Charting The Extinction Of American Disposable Income

Tyler Durden's picture




 

It was the best of times, it was the worst of times. Given today's excitement at a rallying equity market, we are already hearing chatter on raising GDP estimates even though macro data is benefiting from standard seasonal improvements. However, while these good times are rolling for some (who, we are not sure), Sean Corrigan (of Diapason Commodities) points to our real disposable income. The man on the street's spend-ability has seen the worst five years' growth in half a century.

 

For four decades, US real per capita disposable income has risen at ~20% a decade. For the average working man, that is a doubling of disposable income in a typical working life. The last 5 1/2 years, however, have seen no change whatsoever - the worst performance in at least half a century.

 

Chart: Bloomberg

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Tue, 01/03/2012 - 12:10 | 2028818 GeneMarchbanks
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'The man on the street's spend-ability has seen the worst five years' growth in half a century.'

That "man" needs to starting asking some questions in my opinion.

Tue, 01/03/2012 - 12:14 | 2028833 Dr. Engali
Dr. Engali's picture

The "man" is too stupid. As long as the "man ' has chips and a six pack of beer he is happy.

Tue, 01/03/2012 - 12:16 | 2028843 American34
American34's picture

Durden, could you plot Household Credit on this chart for comparison???

Tue, 01/03/2012 - 12:16 | 2028844 spiral_eyes
spiral_eyes's picture

huge transfer of wealth from middle to rich in tax burden, too:

http://azizonomics.com/2012/01/03/taxation-nation/

Tue, 01/03/2012 - 12:32 | 2028888 Buckaroo Banzai
Buckaroo Banzai's picture

from the link you posted: "Well, far less of the money is coming from corporations, and far more from payroll taxes. That means that a lot of the burden has been switched from corporations to their workers. I’m broadly against that, because it puts the power to invest into increasingly fewer hands"

This type of thinking drives me crazy. Not necessarily because I don't agree with it; but because it takes the exact wrong approach to how we should examine taxation.

Corporations should bear 100% of the income tax burden, and natural human beings should bear 0% of it. Why?

Corporations are creatures of the state; they cannot exist without state sanction or without the legal support of the state. Being creatures of the state, they are obliged to serve their creator, and  consequently owe part of their livelihood to the state which created them..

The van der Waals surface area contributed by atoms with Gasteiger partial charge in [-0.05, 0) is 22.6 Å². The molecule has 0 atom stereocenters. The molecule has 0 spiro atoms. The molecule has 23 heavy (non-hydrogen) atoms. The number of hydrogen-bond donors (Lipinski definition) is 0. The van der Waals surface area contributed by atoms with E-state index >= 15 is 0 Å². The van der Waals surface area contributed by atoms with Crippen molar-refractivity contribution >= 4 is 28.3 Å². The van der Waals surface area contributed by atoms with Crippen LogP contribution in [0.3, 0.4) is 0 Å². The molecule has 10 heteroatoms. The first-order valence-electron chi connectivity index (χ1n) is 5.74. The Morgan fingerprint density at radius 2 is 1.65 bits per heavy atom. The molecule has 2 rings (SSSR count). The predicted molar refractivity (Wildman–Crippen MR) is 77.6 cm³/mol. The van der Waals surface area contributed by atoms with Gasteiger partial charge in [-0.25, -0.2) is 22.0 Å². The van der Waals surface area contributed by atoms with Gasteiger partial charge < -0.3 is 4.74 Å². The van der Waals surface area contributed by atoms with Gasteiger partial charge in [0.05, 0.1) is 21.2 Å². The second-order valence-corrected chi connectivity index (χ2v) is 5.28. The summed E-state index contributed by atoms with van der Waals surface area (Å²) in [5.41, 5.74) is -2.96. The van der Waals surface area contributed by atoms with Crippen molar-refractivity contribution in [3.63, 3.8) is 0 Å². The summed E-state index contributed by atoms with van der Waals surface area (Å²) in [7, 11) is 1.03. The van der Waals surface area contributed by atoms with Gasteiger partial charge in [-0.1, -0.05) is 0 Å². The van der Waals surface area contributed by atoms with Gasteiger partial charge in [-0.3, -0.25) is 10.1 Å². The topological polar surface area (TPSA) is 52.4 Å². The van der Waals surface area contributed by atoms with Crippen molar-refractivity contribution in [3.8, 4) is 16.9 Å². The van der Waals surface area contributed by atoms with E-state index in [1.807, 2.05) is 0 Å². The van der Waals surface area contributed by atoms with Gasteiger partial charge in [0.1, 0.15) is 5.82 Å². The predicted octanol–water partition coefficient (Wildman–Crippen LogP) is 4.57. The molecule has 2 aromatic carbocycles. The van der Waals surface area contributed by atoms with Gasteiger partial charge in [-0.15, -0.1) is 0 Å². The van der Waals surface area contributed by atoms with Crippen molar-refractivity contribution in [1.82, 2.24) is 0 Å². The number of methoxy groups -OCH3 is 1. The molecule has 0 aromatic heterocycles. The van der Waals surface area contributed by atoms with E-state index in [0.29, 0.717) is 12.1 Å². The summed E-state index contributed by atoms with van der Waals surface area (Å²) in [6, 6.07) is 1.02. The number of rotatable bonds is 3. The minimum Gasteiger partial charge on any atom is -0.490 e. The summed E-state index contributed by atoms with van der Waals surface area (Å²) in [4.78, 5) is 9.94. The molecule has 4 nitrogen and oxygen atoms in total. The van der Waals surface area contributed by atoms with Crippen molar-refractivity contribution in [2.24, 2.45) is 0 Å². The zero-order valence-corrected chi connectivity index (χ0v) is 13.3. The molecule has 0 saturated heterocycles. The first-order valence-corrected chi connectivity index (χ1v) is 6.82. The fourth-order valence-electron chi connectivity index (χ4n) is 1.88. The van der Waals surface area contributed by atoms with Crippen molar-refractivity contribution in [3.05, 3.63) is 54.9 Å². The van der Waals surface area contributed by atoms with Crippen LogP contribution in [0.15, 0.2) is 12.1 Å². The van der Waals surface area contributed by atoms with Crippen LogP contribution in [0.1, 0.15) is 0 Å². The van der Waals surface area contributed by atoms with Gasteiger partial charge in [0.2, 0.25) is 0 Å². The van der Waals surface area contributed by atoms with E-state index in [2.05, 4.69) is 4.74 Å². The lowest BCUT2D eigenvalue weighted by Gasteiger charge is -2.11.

Natural human beings, on the other hand, were created by God. Forcing natural human beings to pay an income tax to the state is equivalent to slavery to the state, as mandatory income tax is by definition a form of involuntary servitude... which allegedly was outlawed by the 14th Amendment. This is self-evident and cannot be disputed.

Are we so brainwashed and ignorant that we cannot recognize this simple, logical truth?

It shocks and depresses me to know that apparently this is the case.

Tue, 01/03/2012 - 12:44 | 2028960 economics1996
economics1996's picture

Corporate taxes should be zero. 

Corporations do not pay taxes. 

They collect money and pass the cost onto the people in the form of higher prices, lower wages, less benefits, less research and development, less dividends, less profits, depending on the elasticity of the product.

Tue, 01/03/2012 - 12:48 | 2028985 Ghordius
Ghordius's picture

wait - small corporations pay worldwide lots of taxes - it's the big boys that can avoid them

so yes, I agree, scrap all corporate taxes and end this tax-benefit for multinational corps

do you have a job for the zillion tax lawyers that big biz does not need anymore?

Tue, 01/03/2012 - 13:29 | 2029185 sqz
sqz's picture

That chart is quite useless. It shows the mean real gdp per capita spanning decades in a country with among the highest and fastest growing wealth inequality in the world.

If you remove even just the top 1% of the population from the statistics, real income growth has barely risen overall and is likely flat now or lower for the median worker relative to the highs of the 70s.

Tue, 01/03/2012 - 16:08 | 2030053 eureka
eureka's picture

sqz - you are exactly correct - Corrigan's chart is smoke (like GDP is; REVENUE is what matters).

TYLER - you posted a far superior chart only a week ago - by Stanberry Research, showing GDP Per Capita adjusted into real purchasing power - evidencing that average US spending power today is lower than ever before 1965 (chart start date) - and probably since the early 1950s.

Would you kindly re-post - for your readers convenience and elucidation of comparison?

Thanks.

And for those who don't understand current consumer spending's relative "strength": when 10 million households - i.e. 20 million workers - don't pay their mortgages, they can buy quite a few more heavily discounted (courtesy of squeezed manufacturers, vendors, retail chain employees & layoffs) consumer goods.